Only eight segments mentioned the detrimental impact of the tax bill on low- and middle-income households. Of the 102 total segments, only eight -- or 7.8 percent -- mentioned that the proposal would raise taxes on many low- and middle-income Americans.
CBO: Senate tax bill would increase the deficit by $1.4 trillion "over the next 10 years.” The nonpartisan Congressional Budget Office (CBO) cited JCT to estimate that within 10 years, the tax proposal would lead to “an increase in the deficit of $1,414 billion.” [Congressional Budget Office, 11/26/17]
Only 30 segments mentioned the impact on the deficit. Of the 102 total segments, only 30 -- or 29.4 percent -- mentioned the impact the proposal would have on the deficit.
The Hill: Senate tax bill could trigger “$25 billion in Medicare cuts.” According to The Hill, the CBO also estimated that “the GOP tax bill could trigger automatic cuts worth $136 billion from mandatory spending in 2018, including $25 billion in Medicare cuts, if Congress doesn’t find another way to offset its deficit increases.” [The Hill, 11/14/17]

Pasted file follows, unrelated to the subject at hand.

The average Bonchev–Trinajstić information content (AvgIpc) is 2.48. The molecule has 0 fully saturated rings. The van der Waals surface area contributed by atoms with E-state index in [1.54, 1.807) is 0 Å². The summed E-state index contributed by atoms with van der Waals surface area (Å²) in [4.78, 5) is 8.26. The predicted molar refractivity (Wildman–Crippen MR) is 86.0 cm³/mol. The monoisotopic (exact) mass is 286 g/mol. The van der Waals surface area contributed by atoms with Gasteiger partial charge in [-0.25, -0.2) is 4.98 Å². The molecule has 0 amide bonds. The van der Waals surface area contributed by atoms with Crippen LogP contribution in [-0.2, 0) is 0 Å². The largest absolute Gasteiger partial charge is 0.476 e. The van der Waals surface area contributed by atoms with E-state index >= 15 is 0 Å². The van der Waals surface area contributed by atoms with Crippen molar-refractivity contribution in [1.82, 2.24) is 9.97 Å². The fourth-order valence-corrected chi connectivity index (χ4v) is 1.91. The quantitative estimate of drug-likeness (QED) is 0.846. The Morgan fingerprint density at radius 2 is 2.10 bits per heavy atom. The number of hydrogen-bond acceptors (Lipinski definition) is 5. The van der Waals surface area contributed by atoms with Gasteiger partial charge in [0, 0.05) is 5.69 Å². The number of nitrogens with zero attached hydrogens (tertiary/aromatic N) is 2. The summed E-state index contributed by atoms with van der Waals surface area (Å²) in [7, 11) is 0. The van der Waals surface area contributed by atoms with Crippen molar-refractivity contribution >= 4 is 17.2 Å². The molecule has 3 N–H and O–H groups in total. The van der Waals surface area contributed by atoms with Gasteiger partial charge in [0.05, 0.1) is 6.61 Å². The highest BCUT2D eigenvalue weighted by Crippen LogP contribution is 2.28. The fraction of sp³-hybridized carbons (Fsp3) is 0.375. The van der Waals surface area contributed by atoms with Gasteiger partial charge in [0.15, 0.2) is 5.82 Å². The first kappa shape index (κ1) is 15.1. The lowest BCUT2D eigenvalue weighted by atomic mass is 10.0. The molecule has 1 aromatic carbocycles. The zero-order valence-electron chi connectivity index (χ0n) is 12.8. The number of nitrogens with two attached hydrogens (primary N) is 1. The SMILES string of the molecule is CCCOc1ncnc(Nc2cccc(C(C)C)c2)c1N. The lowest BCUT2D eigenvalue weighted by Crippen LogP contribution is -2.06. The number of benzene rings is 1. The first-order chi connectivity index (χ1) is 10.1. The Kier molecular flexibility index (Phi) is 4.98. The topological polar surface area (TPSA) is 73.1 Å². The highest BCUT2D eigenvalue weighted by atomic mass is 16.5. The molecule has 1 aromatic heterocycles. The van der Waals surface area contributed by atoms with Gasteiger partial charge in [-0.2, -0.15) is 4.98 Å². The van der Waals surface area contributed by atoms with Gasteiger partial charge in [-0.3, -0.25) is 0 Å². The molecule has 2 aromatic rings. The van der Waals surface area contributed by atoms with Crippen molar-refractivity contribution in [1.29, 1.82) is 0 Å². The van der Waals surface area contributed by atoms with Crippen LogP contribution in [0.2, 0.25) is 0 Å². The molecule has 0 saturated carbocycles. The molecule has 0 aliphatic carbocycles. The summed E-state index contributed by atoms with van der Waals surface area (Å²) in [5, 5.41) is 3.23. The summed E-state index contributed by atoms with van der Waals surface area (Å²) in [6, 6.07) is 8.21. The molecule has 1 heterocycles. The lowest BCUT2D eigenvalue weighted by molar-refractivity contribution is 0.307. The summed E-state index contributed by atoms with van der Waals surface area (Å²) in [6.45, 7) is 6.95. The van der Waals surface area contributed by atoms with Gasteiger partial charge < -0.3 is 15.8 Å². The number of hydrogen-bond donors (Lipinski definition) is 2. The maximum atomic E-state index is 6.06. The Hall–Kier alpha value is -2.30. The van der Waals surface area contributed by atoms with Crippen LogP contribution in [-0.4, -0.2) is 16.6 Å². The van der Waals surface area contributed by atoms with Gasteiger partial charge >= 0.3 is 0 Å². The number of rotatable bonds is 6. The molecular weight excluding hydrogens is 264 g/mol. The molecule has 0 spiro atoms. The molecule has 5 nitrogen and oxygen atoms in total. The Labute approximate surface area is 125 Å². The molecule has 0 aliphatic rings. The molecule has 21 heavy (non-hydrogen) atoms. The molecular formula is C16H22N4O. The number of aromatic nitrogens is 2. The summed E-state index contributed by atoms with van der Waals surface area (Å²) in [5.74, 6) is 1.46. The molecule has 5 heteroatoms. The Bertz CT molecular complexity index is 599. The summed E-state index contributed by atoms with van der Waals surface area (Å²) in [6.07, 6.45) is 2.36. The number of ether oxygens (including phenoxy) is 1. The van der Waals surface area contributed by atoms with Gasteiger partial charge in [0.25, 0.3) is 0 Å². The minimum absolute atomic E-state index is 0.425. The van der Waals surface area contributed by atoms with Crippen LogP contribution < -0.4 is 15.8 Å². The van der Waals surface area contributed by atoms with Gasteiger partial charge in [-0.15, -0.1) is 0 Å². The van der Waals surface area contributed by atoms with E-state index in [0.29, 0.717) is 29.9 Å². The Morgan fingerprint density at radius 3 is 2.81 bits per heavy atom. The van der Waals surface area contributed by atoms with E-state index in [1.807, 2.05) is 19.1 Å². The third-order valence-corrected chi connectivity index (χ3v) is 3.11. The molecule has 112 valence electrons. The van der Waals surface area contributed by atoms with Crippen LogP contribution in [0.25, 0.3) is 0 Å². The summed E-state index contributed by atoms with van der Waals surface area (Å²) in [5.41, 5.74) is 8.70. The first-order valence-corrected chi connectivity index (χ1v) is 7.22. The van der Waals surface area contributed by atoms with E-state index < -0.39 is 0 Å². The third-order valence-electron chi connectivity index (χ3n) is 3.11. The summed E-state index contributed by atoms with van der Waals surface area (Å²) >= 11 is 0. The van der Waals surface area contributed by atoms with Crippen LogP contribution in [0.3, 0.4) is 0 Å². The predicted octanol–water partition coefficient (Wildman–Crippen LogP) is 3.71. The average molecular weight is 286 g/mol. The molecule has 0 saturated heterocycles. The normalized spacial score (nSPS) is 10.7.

Only five segments mentioned cuts to Medicare. Of the 102 total segments, only five -- or 4.9 percent -- mentioned how the proposal would result in cuts to Medicare. Additionally, the Medicare cuts were mentioned in four of those five segments only through clips of Sen. Bernie Sanders (I-VT) mentioning the potential cuts during an interview.
Senate tax bill repeals the alternative minimum tax, which could save Trump tens of millions of dollars. As CNN reported, the Senate bill would repeal the alternative minimum tax (AMT), a provision designed to prevent wealthy Americans from gaming the tax code to drastically reduce their federal tax obligations. And, according to a New York Times review of Trump’s leaked 2005 tax returns, because the AMT “accounted for about 80 percent” of income taxes he paid that year, repealing it would have saved him over $31 million in one year alone. [CNN, 11/9/17; The New York Times, 9/28/17]
No segments mentioned the repeal of the alternative minimum tax. Of the 102 total segments, zero segments mentioned that the proposal would repeal the alternative minimum tax.
While many segments mentioned that the proposal repealed the ACA’s individual mandate, few mentioned its impact
CBO: 13 million people would lose insurance if the individual mandate was repealed. The CBO estimated that if the individual mandate was repealed in 2019, “the number of people with health insurance would decrease by 4 million in 2019 and 13 million in 2027.” [Congressional Budget Office, November 2017]